These days the focus of Santa Rosa Symphony concerts is as much on the conductor candidates as on the soloists. This past weekend’s concerts featured the second of those candidates, Mei-Ann Chen, along with pianist Nareh Arghamanyan, each of whom cut an imposing figure on the stage. Chen is diminut...
Symphony
TO RUSSIA WITH BRILLIANCE
by Terry McNeill
Friday, November 03, 2017
Russian pianist Denis Matsuev’s high velocity and frequently slam-bang virtuosity came to the Green Music Center last year with a thrilling and equally perplexing solo performance. So many in Weill Nov. 3 were interested to hear if his pianistic style would mesh well in a concerto, and with a fine ...
Symphony
THUNDEROUS TCHAIKOVSKY FOURTH OPENS MARIN SYMPHONY SEASON
by Terry McNeill
Tuesday, October 31, 2017
North Coast weather is turning cool and the nights longer, ideal for Tchaikovsky’s big boned symphonies. The Santa Rosa Symphony recently programmed the Fourth (F Minor Symphony) as did the San Francisco Symphony. Norman Gamboa’s Sonoma County Philharmonic just played the Tchaikovsky First, forgoi...
Recital
RESPIGHI'S PUNGENT SONATA HIGHLIGHTS KENNEY-GUTMAN RECITAL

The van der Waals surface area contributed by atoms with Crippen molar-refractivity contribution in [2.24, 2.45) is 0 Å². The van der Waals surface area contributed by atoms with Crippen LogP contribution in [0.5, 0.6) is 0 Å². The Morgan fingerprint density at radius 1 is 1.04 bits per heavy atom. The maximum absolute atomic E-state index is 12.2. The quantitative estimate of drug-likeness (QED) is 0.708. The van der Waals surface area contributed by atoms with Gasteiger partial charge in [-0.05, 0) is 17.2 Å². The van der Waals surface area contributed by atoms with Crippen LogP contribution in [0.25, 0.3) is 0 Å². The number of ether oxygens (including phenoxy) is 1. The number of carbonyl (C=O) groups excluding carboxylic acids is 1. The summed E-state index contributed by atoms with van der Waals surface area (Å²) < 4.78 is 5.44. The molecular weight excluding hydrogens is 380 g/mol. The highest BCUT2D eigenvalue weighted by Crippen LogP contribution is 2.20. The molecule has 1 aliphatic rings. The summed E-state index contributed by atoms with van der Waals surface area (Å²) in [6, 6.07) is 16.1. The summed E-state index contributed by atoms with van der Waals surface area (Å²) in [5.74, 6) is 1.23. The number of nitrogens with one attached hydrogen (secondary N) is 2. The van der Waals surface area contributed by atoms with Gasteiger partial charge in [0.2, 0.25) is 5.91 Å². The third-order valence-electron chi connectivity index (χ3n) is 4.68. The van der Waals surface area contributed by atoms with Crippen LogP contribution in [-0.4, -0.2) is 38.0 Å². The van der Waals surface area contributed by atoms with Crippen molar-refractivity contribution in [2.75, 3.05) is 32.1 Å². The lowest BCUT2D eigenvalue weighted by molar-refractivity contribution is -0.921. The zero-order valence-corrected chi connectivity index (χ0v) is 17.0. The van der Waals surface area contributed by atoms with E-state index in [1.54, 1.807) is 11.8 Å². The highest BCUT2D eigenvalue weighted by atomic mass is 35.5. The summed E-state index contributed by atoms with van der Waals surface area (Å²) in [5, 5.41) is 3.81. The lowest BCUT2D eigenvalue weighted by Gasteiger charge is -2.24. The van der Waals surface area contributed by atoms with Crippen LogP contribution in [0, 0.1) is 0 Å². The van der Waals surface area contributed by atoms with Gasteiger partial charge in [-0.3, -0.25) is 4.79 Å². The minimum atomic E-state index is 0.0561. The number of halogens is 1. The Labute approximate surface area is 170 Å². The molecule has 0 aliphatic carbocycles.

by Terry McNeill
Sunday, October 29, 2017
Respighi’s B Minor Violin Sonata seems never to gain conventional repertoire status. Perhaps the great Heifetz recording is intimidating, and I can recall over many years just two local performances: Jason Todorov and William Corbett-Jones years go in Newman, and a titanic reading in March by Anne S...
Chamber
MIRÓ QUARTET AND JEFFERY KAHANE PROVIDE MUSICAL RELIEF FOR FIRE-RAVAGED SONOMA COUNTY
by Steve Osborn
Saturday, October 28, 2017
Sonoma County’s Green Music Center has stood silent but unscathed the past few weeks as the county begins to recover from the devastating fires that began on the evening of October 8, only a few hours after a Santa Rosa Symphony concert in the Music Center. Since then, concerts by the Symphony, the ...
REVIEW

Cellist Sébastian Gingras

QUARTET WITH PIANO AT SEASON-CLOSING OAKMONT CHAMBER CONCERT

by Terry McNeill
Thursday, December 13, 2012